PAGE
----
Each year about a thousand tornadoes touch down in the United States. Only a small percentage actually strike occupied buildings, but every year a number of people are killed or injured. The chances that a tornado will strike a building that you are in are very small; however, you can greatly reduce the chance of injury by doing a few simple things.
One of the most important things you can do to prevent being injured in a tornado is to be alert to the onset of severe weather. Most deaths and injuries happen to people who are unaware and uninformed. Young children or the mentally challenged may not recognize a dangerous situation. The ill, elderly or invalid may not be able to reach shelter in time. Those who ignore the weather because of indifference or overconfidence may not perceive the danger. Stay aware and you will stay alive!
If you don't regularly watch or listen to weather reports, but strange clouds start moving in and the weather begins to look stormy, turn to the local radio or television station to get the weather forecast. Check for updated weather information by television, radio, internet, cell phone or a NOAA weather radio.
If a tornado "watch" is issued for your area, it means that a tornado is "possible."
If a tornado "warning" is issued, it means that a tornado has actually been spotted or is strongly indicated on radar and it is time to go to a safe shelter immediately.
Be alert to what is happening outside as well. Here are some of the things that people describe when they tell about a tornado experience:
- A sickly greenish or greenish black color to the sky.
- If there is a watch or warning posted, then the fall of hail should be considered as a real danger sign. Hail can be common in some areas, however, and usually has no tornadic activity along with it.
- A strange quiet that occurs within or shortly after the thunderstorm.
- Clouds moving by very fast, especially in a rotating pattern or converging toward one area of the sky.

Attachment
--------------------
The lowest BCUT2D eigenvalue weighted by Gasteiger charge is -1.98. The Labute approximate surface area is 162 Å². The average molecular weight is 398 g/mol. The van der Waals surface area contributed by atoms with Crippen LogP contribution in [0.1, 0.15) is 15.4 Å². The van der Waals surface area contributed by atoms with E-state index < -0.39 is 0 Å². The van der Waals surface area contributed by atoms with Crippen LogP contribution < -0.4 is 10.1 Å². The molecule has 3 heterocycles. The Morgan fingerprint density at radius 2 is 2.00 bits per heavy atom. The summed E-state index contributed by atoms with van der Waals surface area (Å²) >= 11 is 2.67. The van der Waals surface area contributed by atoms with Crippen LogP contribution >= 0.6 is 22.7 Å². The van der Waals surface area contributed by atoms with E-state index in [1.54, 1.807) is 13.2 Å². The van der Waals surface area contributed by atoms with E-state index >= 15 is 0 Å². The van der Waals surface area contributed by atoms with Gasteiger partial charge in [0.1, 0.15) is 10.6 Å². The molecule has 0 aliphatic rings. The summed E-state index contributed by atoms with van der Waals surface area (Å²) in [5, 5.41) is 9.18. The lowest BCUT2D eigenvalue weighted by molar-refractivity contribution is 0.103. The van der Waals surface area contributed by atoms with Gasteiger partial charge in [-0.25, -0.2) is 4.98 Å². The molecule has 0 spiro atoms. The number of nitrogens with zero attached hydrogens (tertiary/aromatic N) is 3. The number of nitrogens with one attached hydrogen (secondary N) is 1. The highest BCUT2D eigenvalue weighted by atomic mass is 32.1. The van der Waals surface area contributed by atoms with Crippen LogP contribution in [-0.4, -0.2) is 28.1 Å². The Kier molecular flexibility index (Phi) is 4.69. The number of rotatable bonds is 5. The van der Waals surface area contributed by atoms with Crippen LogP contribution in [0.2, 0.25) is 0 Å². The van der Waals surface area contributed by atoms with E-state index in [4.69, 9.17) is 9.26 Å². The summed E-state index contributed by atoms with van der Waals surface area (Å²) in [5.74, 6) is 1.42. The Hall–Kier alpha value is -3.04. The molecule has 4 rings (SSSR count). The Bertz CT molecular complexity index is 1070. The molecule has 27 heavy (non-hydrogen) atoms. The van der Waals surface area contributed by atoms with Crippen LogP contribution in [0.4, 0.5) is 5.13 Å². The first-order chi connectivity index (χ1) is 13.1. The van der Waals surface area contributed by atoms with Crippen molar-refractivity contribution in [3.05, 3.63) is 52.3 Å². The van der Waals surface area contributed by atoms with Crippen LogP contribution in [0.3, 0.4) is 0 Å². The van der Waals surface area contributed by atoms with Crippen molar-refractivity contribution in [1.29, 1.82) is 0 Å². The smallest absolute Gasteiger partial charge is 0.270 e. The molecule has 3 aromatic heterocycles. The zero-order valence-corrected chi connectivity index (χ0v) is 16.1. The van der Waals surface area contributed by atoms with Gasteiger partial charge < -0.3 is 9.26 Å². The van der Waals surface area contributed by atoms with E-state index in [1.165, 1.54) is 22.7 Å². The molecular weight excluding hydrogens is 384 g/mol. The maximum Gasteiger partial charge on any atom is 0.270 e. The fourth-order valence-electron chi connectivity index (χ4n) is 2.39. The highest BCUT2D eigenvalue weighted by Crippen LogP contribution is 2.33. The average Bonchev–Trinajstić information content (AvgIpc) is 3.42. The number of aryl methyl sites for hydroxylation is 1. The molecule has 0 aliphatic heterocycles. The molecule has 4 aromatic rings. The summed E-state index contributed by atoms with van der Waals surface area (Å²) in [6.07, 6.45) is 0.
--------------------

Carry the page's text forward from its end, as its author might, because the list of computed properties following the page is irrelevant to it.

- A sound a little like a waterfall or rushing air at first, but turning into a roar as it comes closer. The sound of a tornado has been likened to that of both railroad trains and jets.
- Debris dropping from the sky.
- An obvious "funnel-shaped" cloud that is rotating, or debris such as branches or leaves being pulled upwards, even if no funnel cloud is visible.
If you see a tornado and it is not moving to the right or to the left relative to trees or power poles in the distance, it may be moving toward you! Remember that although tornadoes usually move from southwest to northeast, they also move toward the east, the southeast, the north and even northwest.
There is no such thing as guaranteed safety inside a tornado. Freak accidents happen and the most violent tornadoes can level and blow away almost any house and its occupants. However, extremely violent EF5 tornadoes are very rare. Most tornadoes are actually much weaker and can be survived using the following safety ideas.
Prevention and Practice Before the Storm
At home, have a family tornado plan in place based on the kind of dwelling you live in and the safety tips below. Know where you can take shelter in a matter of seconds and practice a family tornado drill at least once a year. Have a pre-determined place to meet after a disaster.
Flying debris is the greatest danger in tornadoes so store protective coverings (e.g., mattress, sleeping bags, thick blankets, etc.) in or next to your shelter space, ready to use on a few seconds' notice.
When a tornado watch is issued, think about the drill and check to make sure all your safety supplies are handy. Turn on local TV, radio or NOAA weather radio and stay alert for warnings.
Forget about the old notion of opening windows to equalize pressure; the tornado will blast the windows open for you!
If you shop frequently at certain stores, learn where there are bathrooms, storage rooms or other interior shelter areas away from windows and the shortest ways to get there.
Know the Signs of a Tornado
- Strong, persistent rotation in the cloud base.
- Whirling dust or debris on the ground under a cloud base — tornadoes sometimes have no funnel!
- Hail or heavy rain followed by either dead calm or a fast, intense wind shift. Many tornadoes are wrapped in heavy precipitation and can't be seen.
- Day or night: Loud, continuous roar or rumble that doesn't fade in a few seconds like thunder does.
- Night: Small, bright, blue-green to white flashes at ground level near a thunderstorm (as opposed to silvery lightning up in the clouds). These mean power lines are being snapped by very strong winds, maybe a tornado.
- Night: Persistent lowering from the cloud base, illuminated or silhouetted by lightning, especially if it is on the ground or there is a blue-green-white power flash underneath.
What to Do...
In a house with a basement: Avoid windows. Get in the basement and under some kind of sturdy protection (heavy table or work bench) or cover yourself with a mattress or sleeping bag. Know where very heavy objects rest on the floor above (pianos, refrigerators, waterbeds, etc.) and do not go under them. They may fall down through a weakened floor and crush you. Head protection, such as a helmet, can offer some protection also.